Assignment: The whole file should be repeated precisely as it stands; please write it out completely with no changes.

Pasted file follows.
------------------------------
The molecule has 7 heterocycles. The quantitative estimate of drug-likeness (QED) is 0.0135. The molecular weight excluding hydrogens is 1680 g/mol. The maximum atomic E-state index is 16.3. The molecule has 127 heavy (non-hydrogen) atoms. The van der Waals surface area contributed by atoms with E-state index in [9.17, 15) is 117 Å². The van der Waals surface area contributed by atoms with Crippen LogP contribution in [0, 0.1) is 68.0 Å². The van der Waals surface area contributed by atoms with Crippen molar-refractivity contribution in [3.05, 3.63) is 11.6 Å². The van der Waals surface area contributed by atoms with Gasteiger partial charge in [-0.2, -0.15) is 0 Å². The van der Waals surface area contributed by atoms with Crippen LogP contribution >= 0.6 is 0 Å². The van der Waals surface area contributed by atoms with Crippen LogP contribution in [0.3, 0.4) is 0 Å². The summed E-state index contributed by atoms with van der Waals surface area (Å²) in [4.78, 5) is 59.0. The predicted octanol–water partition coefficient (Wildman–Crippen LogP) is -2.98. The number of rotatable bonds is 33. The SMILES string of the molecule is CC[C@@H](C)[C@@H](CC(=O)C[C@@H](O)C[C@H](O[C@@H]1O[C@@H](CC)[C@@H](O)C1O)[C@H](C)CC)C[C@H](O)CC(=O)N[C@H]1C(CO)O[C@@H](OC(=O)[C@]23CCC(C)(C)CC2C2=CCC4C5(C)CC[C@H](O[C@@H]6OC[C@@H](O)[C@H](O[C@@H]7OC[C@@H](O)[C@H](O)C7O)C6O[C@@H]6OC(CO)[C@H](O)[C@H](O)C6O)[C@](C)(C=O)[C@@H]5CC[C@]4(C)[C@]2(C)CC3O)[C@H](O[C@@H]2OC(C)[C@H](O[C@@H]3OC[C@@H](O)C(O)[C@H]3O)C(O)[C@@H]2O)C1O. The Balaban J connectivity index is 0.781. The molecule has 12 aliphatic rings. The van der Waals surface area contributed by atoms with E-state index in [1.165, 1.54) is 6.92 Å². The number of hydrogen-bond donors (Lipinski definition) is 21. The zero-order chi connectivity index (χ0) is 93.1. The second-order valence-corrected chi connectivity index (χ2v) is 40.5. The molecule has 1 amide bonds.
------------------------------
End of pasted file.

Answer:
The molecule has 7 heterocycles. The quantitative estimate of drug-likeness (QED) is 0.0135. The molecular weight excluding hydrogens is 1680 g/mol. The maximum atomic E-state index is 16.3. The molecule has 127 heavy (non-hydrogen) atoms. The van der Waals surface area contributed by atoms with E-state index in [9.17, 15) is 117 Å². The van der Waals surface area contributed by atoms with Crippen LogP contribution in [0, 0.1) is 68.0 Å². The van der Waals surface area contributed by atoms with Crippen molar-refractivity contribution in [3.05, 3.63) is 11.6 Å². The van der Waals surface area contributed by atoms with Gasteiger partial charge in [-0.2, -0.15) is 0 Å². The van der Waals surface area contributed by atoms with Crippen LogP contribution >= 0.6 is 0 Å². The van der Waals surface area contributed by atoms with Crippen LogP contribution in [0.3, 0.4) is 0 Å². The summed E-state index contributed by atoms with van der Waals surface area (Å²) in [4.78, 5) is 59.0. The predicted octanol–water partition coefficient (Wildman–Crippen LogP) is -2.98. The number of rotatable bonds is 33. The SMILES string of the molecule is CC[C@@H](C)[C@@H](CC(=O)C[C@@H](O)C[C@H](O[C@@H]1O[C@@H](CC)[C@@H](O)C1O)[C@H](C)CC)C[C@H](O)CC(=O)N[C@H]1C(CO)O[C@@H](OC(=O)[C@]23CCC(C)(C)CC2C2=CCC4C5(C)CC[C@H](O[C@@H]6OC[C@@H](O)[C@H](O[C@@H]7OC[C@@H](O)[C@H](O)C7O)C6O[C@@H]6OC(CO)[C@H](O)[C@H](O)C6O)[C@](C)(C=O)[C@@H]5CC[C@]4(C)[C@]2(C)CC3O)[C@H](O[C@@H]2OC(C)[C@H](O[C@@H]3OC[C@@H](O)C(O)[C@H]3O)C(O)[C@@H]2O)C1O. The Balaban J connectivity index is 0.781. The molecule has 12 aliphatic rings. The van der Waals surface area contributed by atoms with E-state index in [1.165, 1.54) is 6.92 Å². The number of hydrogen-bond donors (Lipinski definition) is 21. The zero-order chi connectivity index (χ0) is 93.1. The second-order valence-corrected chi connectivity index (χ2v) is 40.5. The molecule has 1 amide bonds.